9. The Wise Man's Fear (The Kingkiller Chronicles Book 2) Patrick Rothfuss

Rothfuss has an excellent talent for words - specifically how to craft them into uniquely enchanting sentences. He also has a clear love of storytelling in all its forms. Several times, I have been drawn into a story told within the novel, forgetting that it was being told by one of the characters, rather than the narrator - who is also telling his own story within the context of the novel. The main character at first seems a little cliched - the talented, recently orphaned boy who seems to be good at anything he tries his hand at - but it quickly becomes clear that Kvothe is an incredibly interesting individual. Many traditional fantasy elements are included, but approached in unique and nuanced ways.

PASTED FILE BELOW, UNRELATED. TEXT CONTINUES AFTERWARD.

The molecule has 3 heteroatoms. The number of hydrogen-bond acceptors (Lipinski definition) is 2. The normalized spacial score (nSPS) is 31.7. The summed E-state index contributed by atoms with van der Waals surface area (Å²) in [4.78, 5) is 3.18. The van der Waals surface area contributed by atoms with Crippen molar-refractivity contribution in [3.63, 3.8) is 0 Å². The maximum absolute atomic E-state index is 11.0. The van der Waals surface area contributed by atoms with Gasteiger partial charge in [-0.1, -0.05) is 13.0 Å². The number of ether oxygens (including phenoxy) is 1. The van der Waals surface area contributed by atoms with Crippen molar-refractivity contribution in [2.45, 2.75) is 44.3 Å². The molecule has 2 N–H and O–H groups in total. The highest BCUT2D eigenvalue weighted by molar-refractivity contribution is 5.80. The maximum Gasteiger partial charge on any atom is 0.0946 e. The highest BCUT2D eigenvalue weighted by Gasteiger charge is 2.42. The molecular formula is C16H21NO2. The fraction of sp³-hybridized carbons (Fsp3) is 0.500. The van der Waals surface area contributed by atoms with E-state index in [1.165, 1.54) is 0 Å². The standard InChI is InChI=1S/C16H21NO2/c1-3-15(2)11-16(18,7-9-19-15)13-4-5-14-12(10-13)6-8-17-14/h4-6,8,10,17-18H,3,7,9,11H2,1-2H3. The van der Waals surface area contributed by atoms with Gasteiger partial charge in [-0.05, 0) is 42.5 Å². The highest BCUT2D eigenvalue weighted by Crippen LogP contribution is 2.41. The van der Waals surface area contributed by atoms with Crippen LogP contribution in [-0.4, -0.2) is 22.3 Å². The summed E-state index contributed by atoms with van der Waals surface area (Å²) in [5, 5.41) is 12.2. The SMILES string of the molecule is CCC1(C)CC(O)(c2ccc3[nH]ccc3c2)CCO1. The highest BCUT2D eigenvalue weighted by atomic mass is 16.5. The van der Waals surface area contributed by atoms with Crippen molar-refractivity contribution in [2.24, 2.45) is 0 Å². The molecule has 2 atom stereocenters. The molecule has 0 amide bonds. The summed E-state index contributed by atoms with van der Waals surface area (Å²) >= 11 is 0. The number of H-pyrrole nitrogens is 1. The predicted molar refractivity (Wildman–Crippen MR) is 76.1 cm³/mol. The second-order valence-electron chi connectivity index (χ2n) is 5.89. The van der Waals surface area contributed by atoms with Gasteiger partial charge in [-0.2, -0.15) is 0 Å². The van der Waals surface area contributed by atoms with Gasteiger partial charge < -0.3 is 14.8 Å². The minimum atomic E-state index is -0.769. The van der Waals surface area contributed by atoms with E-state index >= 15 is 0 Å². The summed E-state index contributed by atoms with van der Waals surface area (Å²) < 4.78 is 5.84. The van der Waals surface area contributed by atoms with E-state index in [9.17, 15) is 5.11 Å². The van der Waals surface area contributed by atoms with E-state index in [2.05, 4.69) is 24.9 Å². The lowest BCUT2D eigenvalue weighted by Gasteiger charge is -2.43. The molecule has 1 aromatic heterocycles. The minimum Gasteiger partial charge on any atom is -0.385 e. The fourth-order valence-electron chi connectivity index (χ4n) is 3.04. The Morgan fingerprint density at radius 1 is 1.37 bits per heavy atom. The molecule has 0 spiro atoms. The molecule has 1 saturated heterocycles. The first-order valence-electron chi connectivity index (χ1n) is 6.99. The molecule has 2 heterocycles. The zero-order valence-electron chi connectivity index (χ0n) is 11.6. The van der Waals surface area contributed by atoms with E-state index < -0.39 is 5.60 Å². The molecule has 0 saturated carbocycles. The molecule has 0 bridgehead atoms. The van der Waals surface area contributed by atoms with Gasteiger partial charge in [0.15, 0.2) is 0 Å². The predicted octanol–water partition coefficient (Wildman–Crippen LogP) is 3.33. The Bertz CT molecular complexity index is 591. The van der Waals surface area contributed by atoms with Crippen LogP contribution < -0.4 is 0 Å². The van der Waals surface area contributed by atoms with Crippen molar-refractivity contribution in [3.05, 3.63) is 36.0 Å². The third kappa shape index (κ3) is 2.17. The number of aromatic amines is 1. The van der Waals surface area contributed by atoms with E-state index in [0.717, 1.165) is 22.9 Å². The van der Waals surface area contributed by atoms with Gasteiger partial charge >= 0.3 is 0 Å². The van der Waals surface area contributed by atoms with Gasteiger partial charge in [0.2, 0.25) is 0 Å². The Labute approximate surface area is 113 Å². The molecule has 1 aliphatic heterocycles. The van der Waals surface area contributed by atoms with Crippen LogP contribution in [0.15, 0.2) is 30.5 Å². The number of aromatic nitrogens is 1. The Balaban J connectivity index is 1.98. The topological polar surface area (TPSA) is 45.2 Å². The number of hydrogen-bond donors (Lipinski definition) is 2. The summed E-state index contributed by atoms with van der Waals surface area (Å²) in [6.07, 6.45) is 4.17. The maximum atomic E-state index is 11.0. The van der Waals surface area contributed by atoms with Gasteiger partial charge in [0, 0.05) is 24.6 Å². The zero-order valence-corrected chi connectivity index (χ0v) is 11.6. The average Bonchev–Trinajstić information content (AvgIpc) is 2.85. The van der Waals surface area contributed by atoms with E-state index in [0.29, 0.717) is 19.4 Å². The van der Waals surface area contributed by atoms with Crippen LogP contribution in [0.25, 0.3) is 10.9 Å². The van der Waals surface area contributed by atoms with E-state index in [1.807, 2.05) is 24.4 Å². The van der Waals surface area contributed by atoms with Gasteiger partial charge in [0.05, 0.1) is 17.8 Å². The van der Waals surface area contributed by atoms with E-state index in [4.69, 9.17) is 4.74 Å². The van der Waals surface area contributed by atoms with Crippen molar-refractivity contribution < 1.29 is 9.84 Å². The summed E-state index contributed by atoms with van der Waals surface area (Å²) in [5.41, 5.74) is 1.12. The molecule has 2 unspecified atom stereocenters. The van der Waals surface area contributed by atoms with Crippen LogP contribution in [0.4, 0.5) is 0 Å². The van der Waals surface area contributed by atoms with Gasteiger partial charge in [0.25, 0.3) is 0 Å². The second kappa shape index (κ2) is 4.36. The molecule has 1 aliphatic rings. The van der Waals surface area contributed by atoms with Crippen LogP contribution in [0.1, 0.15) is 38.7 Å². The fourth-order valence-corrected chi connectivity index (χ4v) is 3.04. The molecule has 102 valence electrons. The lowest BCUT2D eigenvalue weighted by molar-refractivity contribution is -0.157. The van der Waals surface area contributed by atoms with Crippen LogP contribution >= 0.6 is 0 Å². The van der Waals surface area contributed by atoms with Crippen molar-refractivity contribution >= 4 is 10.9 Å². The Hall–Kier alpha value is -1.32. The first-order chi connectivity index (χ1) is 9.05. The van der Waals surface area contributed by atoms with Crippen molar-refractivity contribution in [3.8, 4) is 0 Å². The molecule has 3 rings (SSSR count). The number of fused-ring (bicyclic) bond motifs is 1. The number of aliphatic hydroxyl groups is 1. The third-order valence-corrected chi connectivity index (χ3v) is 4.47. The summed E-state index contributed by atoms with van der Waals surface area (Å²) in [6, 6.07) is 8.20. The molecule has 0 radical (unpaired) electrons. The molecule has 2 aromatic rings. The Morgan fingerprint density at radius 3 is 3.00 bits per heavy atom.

The reason why this book is so low is that despite Rothfuss' clear talent, I have not yet invested myself into the world - I find the move from the present to the past a little jarring for one thing. The fact that we know fairly well where Kvothe's life is heading by the end of this book makes me almost reticent to read the next one, since in the past he had finally found himself in a place where he was content. I will read the next book though, and you should read these.

8. Mostly Harmless (Hitchhikers Guide to the Galaxy Book 5) Douglas Adams